One of the most emblematic dishes from al-Andalus are the fried cheese buns, known as mujabbana (مجبّنة), for which a number of recipes can be found in the two Andalusian cookery books. This particular re-creation is based on one from The Exile’s Cookbook. And to make it even more special, it was made with cheese from the same source. A future post will be devoted to the latter, for those who want to try their hand at whipping up some medieval cheese.
This particular variety of mujabbana calls for a semolina dough and fresh cheese which has been washed with water and kneaded into a marrow-like consistency before being left to dry. After adding aniseed, mint juice and fresh coriander juice everything is kneaded together. Once the cheese mix is ready, it’s time to put a pan with olive oil on the heat and start shaping the mujabbanas. It’s a simple — but slightly delicate — process which involves taking a piece of dough and wrapping it over the cheese mixture before deep-frying each piece, making sure that it is golden on all sides. They are served with fresh butter or melted honey, and sprinkled with sugar and cinnamon.
The author also gives an alternative, which, so we are told, is how the Andalusians prefer it; the mujabbanas are served in a bowl sprinkled with cinnamon, aniseed and sugar, whereas in the middle there should be a dish with honey into which to dip the buns. A third variant is to mix egg whites into the dough as ‘this will further enhance the taste and delight.’ I can’t think of anyone who would argue with that once they’ve tried it!
The modern Spanish almojábana denotes a popular Colombian cheese bread and, in Spain, a type of cheesecake, or even a fritter made without cheese.
As I had some of the muḥammaṣ grains left, I decided to put them to good use to make another Andalusian recipe, this time from an anonymous collection, which hails from the same century (13th c.) as The Exile’s Cookbook.
The recipe is a variant of one for making ‘cooked rice’ (أرزّ مطبوخ, aruzz matbukh) but which could also be used for itriyya (إطرية, ‘noodles’) or fidaw(i)sh (فداوش) — the ancestor of the Spanish fideos (a vermicelli-type pasta), as is done for the re-creation. The author explains that fidawsh could refer to dough in the shape of long wheat grains, round like coriander seeds (in the Bijāya region), or sheets as thin as paper. The second type is very similar in size to the historical muḥammaṣ, and thus allowed me to use up the remainder of my batch.
The recipe is also unusual in that it makes use of a bain-marie. The semolina pellets are put in a pot (a bowl works well too) with milk which is placed inside a container (the recipe mentions a copper cauldron) filled up with water halfway. The mixture is left to cook, without stirring, while the milk is topped up if it dries out. The cooking continues until the pellets are done and dissolved in the milk. Butter is also added at an appropriate point. The dish is served spread out on a platter or shallow bowl, and sprinkled with sugar and cinnamon, as well as another dash of butter.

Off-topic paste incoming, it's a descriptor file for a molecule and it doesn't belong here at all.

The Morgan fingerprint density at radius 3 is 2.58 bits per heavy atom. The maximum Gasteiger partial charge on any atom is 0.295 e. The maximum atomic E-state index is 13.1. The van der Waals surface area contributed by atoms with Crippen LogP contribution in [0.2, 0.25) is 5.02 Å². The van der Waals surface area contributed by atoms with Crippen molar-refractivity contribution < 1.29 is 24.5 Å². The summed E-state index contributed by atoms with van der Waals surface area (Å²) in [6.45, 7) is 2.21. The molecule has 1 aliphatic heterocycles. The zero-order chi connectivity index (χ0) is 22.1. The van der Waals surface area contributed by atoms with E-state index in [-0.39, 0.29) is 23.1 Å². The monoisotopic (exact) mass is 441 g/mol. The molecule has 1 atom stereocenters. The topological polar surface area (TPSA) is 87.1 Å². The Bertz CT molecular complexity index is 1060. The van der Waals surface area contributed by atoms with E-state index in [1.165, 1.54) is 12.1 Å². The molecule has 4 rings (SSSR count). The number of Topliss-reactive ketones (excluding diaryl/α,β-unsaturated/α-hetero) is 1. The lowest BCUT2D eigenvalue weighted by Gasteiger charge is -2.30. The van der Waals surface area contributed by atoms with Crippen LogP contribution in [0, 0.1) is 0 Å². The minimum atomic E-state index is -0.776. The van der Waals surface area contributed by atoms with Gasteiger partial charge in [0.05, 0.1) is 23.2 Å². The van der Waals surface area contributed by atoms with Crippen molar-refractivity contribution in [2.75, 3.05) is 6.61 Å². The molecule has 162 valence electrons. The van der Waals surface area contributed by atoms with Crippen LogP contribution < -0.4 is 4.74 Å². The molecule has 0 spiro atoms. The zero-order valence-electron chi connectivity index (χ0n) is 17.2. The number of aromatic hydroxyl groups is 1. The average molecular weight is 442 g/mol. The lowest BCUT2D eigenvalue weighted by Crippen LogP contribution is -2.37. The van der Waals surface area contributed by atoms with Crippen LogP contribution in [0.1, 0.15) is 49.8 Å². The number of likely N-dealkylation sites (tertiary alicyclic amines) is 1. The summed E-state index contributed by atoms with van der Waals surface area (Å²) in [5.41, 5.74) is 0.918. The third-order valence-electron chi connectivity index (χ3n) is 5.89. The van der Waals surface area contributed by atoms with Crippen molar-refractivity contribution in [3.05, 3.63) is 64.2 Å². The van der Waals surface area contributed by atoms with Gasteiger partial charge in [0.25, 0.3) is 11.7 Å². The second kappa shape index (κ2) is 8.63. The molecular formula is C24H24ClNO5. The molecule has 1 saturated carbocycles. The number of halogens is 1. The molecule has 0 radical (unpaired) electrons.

A similar recipe is still made today, and in Algeria is known as ‘barkūkas(h)‘, but also bears some resemblance to the sweet Tunisian couscous, masfouf (مسفوف).
It may also be the ancestor of the medieval European classic the frumenty (a corruption of the French froment, ‘wheat’), a sweet porridge made with wheat, milk, cinnamon and sugar.
This recipe from The Exile’s Cookbook for ‘stuffed tubes’ (قنانيط محشوة, qanānīṭ mahshuwa) is one of the ancestors of the modern Sicilian speciality cannoli, albeit sans the cheese filling. In fact, it was quite a popular sweet across the Muslim world, since recipes can also be found in a collection from Mamluk Egypt (14th c.), where they appear as ‘Zaynab’s fingers’ (أصابع زينب, aṣābiʿ Zaynab), but they go back even further, to Abbasid times, when they were called ḥalāqīm (حلاقيم) — the plural of ḥulqūm (حلقوم, ‘wind-pipe’) — and were made with a filling of walnuts and sugar, with the ends dipped in syrup and sprinkled with dyed sugar candy.
It takes a bit of a delicate touch to make the 13th-century Andalusian version of these wonderful sweets, but the result is fantastic! After kneading flour into a dough, it is wrapped around cane reeds, with the dough cut into small tubes. While the dough is drying, it is time to make the filling which will consist of skimmed honey, pounded almonds and various aromatics. After carefully removing the dough tubes, they are fried in olive oil and then stuffed with the filling, topped off with an almond at either end. Arrange on a plate, dust with cinnamon and sugar, and then it’s time to tuck in!
A thirteenth-century recipe from The Exile’s Cookbook. Though wheat was the grain of choice, millet was also used frequently by Andalusians: indeed, the author tells us that “of all the non-wheat breads, this is the most prized among Andalusians, and they eat a lot of it when it is millet-harvesting season in their country.” Besides millet flour, salt and water are added to make a dough which is then shaped into round loaves, which can be either thick or thin. To round things off, sprinkle on sesame, aniseed and fennel seeds.
A recipe from The Exile’s Cookbook for a variation of the famous Berber (Amazigh) dish couscous, this one involving hand-rolled large grains known as muhammas (محمّص). The word is derived from ḥimmiṣ (حمّص), ‘chickpea’, in reference to the shape and size. It is still used in this sense in North African Arabic dialects, alongside others like barkūk, barkukes, abāzīn or mardūd. The importance that is attached to this kind of couscous is such that in some regions it is known, simply, as ‘aysh (‘life’).